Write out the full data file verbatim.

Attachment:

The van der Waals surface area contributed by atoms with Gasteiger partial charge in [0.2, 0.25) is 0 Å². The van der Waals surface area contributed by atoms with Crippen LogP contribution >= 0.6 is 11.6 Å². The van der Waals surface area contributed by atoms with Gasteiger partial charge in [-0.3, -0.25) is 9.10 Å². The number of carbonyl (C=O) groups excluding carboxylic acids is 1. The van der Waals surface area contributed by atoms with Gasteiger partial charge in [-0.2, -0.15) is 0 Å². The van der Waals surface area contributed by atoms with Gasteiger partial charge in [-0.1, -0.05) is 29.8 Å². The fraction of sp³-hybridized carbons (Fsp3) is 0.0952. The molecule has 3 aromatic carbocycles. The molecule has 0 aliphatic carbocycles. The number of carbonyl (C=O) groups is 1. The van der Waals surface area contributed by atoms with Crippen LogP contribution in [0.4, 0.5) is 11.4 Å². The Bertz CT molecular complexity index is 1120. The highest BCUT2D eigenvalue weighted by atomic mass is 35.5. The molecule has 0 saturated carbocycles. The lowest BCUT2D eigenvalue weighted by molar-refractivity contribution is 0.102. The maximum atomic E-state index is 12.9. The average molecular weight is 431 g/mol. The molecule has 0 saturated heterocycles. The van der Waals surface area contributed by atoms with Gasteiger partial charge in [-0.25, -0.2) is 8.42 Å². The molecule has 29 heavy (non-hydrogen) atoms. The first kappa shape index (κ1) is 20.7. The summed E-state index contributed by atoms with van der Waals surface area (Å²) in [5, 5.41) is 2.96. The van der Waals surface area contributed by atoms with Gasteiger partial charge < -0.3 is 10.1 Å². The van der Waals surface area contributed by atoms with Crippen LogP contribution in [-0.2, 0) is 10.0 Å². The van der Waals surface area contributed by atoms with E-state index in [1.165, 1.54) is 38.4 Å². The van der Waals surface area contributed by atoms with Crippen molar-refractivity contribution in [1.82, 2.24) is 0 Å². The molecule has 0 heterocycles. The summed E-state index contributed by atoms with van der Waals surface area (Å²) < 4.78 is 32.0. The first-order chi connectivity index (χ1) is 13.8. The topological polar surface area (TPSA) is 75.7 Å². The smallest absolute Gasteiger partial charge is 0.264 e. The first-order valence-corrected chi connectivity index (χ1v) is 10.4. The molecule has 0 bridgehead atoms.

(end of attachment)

The van der Waals surface area contributed by atoms with Gasteiger partial charge in [0.2, 0.25) is 0 Å². The van der Waals surface area contributed by atoms with Crippen LogP contribution >= 0.6 is 11.6 Å². The van der Waals surface area contributed by atoms with Gasteiger partial charge in [-0.3, -0.25) is 9.10 Å². The number of carbonyl (C=O) groups excluding carboxylic acids is 1. The van der Waals surface area contributed by atoms with Gasteiger partial charge in [-0.2, -0.15) is 0 Å². The van der Waals surface area contributed by atoms with Gasteiger partial charge in [-0.1, -0.05) is 29.8 Å². The fraction of sp³-hybridized carbons (Fsp3) is 0.0952. The molecule has 3 aromatic carbocycles. The molecule has 0 aliphatic carbocycles. The number of carbonyl (C=O) groups is 1. The van der Waals surface area contributed by atoms with Crippen LogP contribution in [0.4, 0.5) is 11.4 Å². The Bertz CT molecular complexity index is 1120. The highest BCUT2D eigenvalue weighted by atomic mass is 35.5. The molecule has 0 saturated carbocycles. The lowest BCUT2D eigenvalue weighted by molar-refractivity contribution is 0.102. The maximum atomic E-state index is 12.9. The average molecular weight is 431 g/mol. The molecule has 0 saturated heterocycles. The van der Waals surface area contributed by atoms with Gasteiger partial charge in [-0.25, -0.2) is 8.42 Å². The molecule has 29 heavy (non-hydrogen) atoms. The first kappa shape index (κ1) is 20.7. The summed E-state index contributed by atoms with van der Waals surface area (Å²) in [5, 5.41) is 2.96. The van der Waals surface area contributed by atoms with Gasteiger partial charge < -0.3 is 10.1 Å². The van der Waals surface area contributed by atoms with Crippen LogP contribution in [-0.2, 0) is 10.0 Å². The van der Waals surface area contributed by atoms with E-state index in [1.165, 1.54) is 38.4 Å². The van der Waals surface area contributed by atoms with Crippen molar-refractivity contribution in [1.82, 2.24) is 0 Å². The molecule has 0 heterocycles. The summed E-state index contributed by atoms with van der Waals surface area (Å²) < 4.78 is 32.0. The first-order chi connectivity index (χ1) is 13.8. The topological polar surface area (TPSA) is 75.7 Å². The smallest absolute Gasteiger partial charge is 0.264 e. The first-order valence-corrected chi connectivity index (χ1v) is 10.4. The molecule has 0 bridgehead atoms.